Femininity is a hard concept—I was born a woman and even if I lost all my hair, had both my breast removed, and (god-forbbid) could not have children, I would still be a woman and my femininity would never be questioned.

    Masculinity is NOT–because the moment a whisper of homosexuality or submission to other men is associated with you—you are NOT considered "A REAL MAN"

  • Worldchanger

    Just like we had 2 change the image of black people from coons and porch monkeys, we have to change the image of gay men from crossdressing skinny flamboyant weirdos after any and every man. Black gay and lesbian men and women live fairly simple non orgy, non AIDS filled lives. When people can understand that, change can begin. Until then though watch The Boondocks story of Gangstalicious II.

  • Diaspora Life

    Nice article… until the last 2 paragraphs:
    "Given the alarming statistics concerning black women and sexually transmitted diseases, it’s not a far stretch to imply that women are catching diseases from men who have risky sex with male prostitutes as well as women.
    Do you think if we stop demonizing homosexual activity as a community and create safe spaces for men to “come out” would that lessen the phenomenon of “down low” men?"

    - Yes, it is a stretch to imply that the rising HIV infection rate of black women is due to 'down'-low' brother activity. Let's place the blame squarely where it most likely belongs – in the laps of 'low-down' married men that put the family jewels in play outside of the matrimonial bed! I do not absolve men that lead 'double lives' but they are not solely to blame.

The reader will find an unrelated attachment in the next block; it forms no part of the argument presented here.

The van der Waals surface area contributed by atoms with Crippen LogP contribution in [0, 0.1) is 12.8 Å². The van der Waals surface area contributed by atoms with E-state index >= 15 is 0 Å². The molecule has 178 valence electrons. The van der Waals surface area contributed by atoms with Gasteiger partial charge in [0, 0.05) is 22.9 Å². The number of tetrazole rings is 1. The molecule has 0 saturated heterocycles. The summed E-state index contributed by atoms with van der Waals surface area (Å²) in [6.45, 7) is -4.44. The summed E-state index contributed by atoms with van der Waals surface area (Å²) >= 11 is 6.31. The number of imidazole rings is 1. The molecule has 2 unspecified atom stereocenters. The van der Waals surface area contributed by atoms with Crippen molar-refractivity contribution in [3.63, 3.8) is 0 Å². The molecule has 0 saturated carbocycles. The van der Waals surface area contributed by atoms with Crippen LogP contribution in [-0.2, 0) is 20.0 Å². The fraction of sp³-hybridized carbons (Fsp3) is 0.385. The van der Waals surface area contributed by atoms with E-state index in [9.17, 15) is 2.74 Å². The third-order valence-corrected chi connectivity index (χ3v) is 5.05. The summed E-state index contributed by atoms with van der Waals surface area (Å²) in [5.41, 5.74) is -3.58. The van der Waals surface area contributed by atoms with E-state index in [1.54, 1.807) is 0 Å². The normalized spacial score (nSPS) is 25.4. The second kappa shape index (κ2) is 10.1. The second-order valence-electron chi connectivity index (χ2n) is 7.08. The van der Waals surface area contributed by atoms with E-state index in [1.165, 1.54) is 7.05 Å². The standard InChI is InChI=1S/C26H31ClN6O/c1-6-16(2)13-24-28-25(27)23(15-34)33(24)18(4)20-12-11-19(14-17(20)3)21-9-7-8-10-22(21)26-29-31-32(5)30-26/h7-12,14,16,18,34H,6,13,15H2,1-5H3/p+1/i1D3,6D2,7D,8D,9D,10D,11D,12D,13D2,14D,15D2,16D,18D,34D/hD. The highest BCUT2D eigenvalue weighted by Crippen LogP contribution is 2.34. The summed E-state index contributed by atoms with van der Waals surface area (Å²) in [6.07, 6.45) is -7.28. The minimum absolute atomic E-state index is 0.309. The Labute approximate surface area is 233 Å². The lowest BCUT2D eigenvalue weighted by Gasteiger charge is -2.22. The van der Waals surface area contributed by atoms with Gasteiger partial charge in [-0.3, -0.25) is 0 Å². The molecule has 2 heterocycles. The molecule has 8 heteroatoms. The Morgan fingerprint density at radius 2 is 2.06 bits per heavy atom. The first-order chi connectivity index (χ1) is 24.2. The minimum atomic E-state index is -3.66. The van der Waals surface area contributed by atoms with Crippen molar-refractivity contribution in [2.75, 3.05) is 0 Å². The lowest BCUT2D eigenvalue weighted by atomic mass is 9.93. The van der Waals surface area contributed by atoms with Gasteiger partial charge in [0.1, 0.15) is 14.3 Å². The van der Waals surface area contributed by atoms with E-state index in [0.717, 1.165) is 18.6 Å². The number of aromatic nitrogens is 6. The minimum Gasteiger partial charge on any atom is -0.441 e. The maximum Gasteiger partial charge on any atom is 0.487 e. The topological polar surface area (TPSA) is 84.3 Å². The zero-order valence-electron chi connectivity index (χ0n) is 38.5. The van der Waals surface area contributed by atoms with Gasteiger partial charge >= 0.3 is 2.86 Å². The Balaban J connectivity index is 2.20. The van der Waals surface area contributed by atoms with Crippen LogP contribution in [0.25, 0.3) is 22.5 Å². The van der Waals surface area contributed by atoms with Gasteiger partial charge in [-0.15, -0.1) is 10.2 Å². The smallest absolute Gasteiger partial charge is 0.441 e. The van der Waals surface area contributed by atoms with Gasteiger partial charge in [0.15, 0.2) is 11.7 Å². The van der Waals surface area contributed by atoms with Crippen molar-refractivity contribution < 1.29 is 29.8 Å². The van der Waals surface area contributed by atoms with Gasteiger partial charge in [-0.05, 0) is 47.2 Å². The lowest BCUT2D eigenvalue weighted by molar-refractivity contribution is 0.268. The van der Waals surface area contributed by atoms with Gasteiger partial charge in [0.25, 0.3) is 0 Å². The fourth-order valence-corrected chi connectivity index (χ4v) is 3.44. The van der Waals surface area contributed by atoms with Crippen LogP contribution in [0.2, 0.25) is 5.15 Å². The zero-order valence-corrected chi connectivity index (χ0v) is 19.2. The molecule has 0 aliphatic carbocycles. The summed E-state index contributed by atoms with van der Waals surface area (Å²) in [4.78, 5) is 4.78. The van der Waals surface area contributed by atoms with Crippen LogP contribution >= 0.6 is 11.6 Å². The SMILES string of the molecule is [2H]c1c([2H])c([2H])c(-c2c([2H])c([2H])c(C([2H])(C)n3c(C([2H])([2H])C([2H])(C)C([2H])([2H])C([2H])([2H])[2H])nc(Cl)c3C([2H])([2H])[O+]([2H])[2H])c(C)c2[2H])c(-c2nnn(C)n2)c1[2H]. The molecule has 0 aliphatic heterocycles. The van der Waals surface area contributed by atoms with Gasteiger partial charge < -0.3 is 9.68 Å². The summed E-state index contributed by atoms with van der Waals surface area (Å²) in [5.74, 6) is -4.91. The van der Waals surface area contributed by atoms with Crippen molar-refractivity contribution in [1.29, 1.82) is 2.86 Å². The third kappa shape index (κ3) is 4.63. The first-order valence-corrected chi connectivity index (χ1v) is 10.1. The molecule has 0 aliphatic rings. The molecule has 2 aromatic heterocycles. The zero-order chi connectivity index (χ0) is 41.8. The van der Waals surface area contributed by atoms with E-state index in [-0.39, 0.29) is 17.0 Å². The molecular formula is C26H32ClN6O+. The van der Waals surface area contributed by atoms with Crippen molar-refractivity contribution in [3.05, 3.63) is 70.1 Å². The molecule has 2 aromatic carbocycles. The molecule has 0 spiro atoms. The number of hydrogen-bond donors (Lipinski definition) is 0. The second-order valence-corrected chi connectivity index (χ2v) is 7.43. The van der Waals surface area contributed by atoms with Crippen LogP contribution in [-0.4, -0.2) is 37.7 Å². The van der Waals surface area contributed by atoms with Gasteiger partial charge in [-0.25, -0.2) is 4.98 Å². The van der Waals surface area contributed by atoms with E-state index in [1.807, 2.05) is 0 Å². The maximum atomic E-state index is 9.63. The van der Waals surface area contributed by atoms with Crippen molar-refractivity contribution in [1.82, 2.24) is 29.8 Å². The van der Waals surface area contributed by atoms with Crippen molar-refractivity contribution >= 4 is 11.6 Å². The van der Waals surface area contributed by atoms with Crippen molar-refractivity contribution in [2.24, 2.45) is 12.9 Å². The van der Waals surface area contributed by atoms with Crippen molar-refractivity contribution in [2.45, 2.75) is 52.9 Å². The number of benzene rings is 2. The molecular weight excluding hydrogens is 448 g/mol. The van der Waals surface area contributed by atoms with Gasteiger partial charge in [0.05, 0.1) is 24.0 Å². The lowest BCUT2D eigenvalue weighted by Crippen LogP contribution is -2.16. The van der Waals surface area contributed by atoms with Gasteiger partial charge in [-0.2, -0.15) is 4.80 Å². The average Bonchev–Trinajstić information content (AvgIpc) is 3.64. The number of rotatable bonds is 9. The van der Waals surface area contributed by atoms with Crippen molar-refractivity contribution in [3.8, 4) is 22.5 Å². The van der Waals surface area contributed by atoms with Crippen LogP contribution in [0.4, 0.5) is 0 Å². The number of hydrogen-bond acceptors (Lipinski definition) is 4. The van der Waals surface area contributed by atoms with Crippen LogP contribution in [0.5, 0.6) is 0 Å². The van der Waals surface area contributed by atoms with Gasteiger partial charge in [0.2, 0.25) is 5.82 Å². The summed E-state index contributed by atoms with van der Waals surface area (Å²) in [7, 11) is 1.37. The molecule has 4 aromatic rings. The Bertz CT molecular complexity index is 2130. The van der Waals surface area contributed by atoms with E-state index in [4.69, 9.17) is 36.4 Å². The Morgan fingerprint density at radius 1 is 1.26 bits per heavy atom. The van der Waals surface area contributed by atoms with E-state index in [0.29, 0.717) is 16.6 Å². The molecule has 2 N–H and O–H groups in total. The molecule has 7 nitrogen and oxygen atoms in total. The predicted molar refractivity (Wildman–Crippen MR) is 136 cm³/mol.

- A safe place to 'come out' should be wherever you are… starting at home. But that can't happen until we all begin to live by the golden run.

    Of course this is all easier said than done.

    • http://twitter.com/nativenotes @nativenotes

      Thanks for commenting. Let me clarify that I was not blaming the entire rise in std rates for black women on down low brothers. I was merely acknowledging the link, it has been discussed that there is a link but I had no intention of placing the blame squarely on the soldiers of "down low men"

  • jzycaramel

    Natiivenotes thank you for writing this article. If nothing more it will create dialogue that is long over due.

  • Andi Williams

    First off 50 Cent is gay. He and Lloyd Banks are lovers.
    Secondly, I agree to a degree that if it weren't as taboo and "dirty" in black culture (music, church, families, etc), more black males would feel more at ease to come out of the closet.
    However, in many social circles like career and the like, having a spouse is entry into those circles. There are many prominent men that know having a wife will make them even more of the "it" factor in their field of occupation (sports, actor, CEO of oil company, etc)
    Therefore, if there were more acceptance of this lifestyle, there would still be DL men. Not because of being ostracized by commuinity, but ostracized in work/social settings.

    • nativenotes

      I guess the simple but we both know it would not be simple solution there would be to work to make alternative lifestyles acceptable in all settings.